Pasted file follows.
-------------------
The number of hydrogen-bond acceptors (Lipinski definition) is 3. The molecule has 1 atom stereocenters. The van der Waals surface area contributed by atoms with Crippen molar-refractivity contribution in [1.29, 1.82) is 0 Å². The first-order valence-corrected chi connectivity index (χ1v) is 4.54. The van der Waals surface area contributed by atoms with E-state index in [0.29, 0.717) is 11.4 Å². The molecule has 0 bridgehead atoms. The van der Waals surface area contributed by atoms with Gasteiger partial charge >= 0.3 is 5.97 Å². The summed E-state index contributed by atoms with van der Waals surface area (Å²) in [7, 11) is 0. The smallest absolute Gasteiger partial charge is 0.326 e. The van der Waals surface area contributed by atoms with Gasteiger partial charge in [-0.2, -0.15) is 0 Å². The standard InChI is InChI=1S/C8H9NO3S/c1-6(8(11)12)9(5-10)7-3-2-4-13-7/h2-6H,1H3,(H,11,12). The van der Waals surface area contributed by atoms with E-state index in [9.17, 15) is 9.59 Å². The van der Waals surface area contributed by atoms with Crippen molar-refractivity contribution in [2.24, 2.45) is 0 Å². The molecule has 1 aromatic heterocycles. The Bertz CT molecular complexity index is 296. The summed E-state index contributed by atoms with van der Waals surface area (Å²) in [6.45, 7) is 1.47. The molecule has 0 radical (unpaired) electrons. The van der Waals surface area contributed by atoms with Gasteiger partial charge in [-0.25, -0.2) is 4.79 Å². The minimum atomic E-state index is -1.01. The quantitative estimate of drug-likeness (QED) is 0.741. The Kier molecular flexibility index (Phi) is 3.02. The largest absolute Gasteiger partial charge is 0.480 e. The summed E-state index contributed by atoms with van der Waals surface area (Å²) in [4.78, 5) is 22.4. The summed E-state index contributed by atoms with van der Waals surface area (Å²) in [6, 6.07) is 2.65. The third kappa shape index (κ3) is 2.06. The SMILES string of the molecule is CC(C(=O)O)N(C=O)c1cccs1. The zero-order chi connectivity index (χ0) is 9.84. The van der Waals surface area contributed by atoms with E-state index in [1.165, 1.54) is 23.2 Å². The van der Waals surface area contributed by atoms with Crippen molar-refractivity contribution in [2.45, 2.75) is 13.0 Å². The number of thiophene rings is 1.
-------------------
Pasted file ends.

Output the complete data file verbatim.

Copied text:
The number of hydrogen-bond acceptors (Lipinski definition) is 3. The molecule has 1 atom stereocenters. The van der Waals surface area contributed by atoms with Crippen molar-refractivity contribution in [1.29, 1.82) is 0 Å². The first-order valence-corrected chi connectivity index (χ1v) is 4.54. The van der Waals surface area contributed by atoms with E-state index in [0.29, 0.717) is 11.4 Å². The molecule has 0 bridgehead atoms. The van der Waals surface area contributed by atoms with Gasteiger partial charge >= 0.3 is 5.97 Å². The summed E-state index contributed by atoms with van der Waals surface area (Å²) in [7, 11) is 0. The smallest absolute Gasteiger partial charge is 0.326 e. The van der Waals surface area contributed by atoms with Gasteiger partial charge in [-0.2, -0.15) is 0 Å². The standard InChI is InChI=1S/C8H9NO3S/c1-6(8(11)12)9(5-10)7-3-2-4-13-7/h2-6H,1H3,(H,11,12). The van der Waals surface area contributed by atoms with E-state index in [9.17, 15) is 9.59 Å². The van der Waals surface area contributed by atoms with Crippen molar-refractivity contribution in [2.24, 2.45) is 0 Å². The molecule has 1 aromatic heterocycles. The Bertz CT molecular complexity index is 296. The summed E-state index contributed by atoms with van der Waals surface area (Å²) in [6.45, 7) is 1.47. The molecule has 0 radical (unpaired) electrons. The van der Waals surface area contributed by atoms with Gasteiger partial charge in [-0.25, -0.2) is 4.79 Å². The minimum atomic E-state index is -1.01. The quantitative estimate of drug-likeness (QED) is 0.741. The Kier molecular flexibility index (Phi) is 3.02. The largest absolute Gasteiger partial charge is 0.480 e. The summed E-state index contributed by atoms with van der Waals surface area (Å²) in [4.78, 5) is 22.4. The summed E-state index contributed by atoms with van der Waals surface area (Å²) in [6, 6.07) is 2.65. The third kappa shape index (κ3) is 2.06. The SMILES string of the molecule is CC(C(=O)O)N(C=O)c1cccs1. The zero-order chi connectivity index (χ0) is 9.84. The van der Waals surface area contributed by atoms with E-state index in [1.165, 1.54) is 23.2 Å². The van der Waals surface area contributed by atoms with Crippen molar-refractivity contribution in [2.45, 2.75) is 13.0 Å². The number of thiophene rings is 1.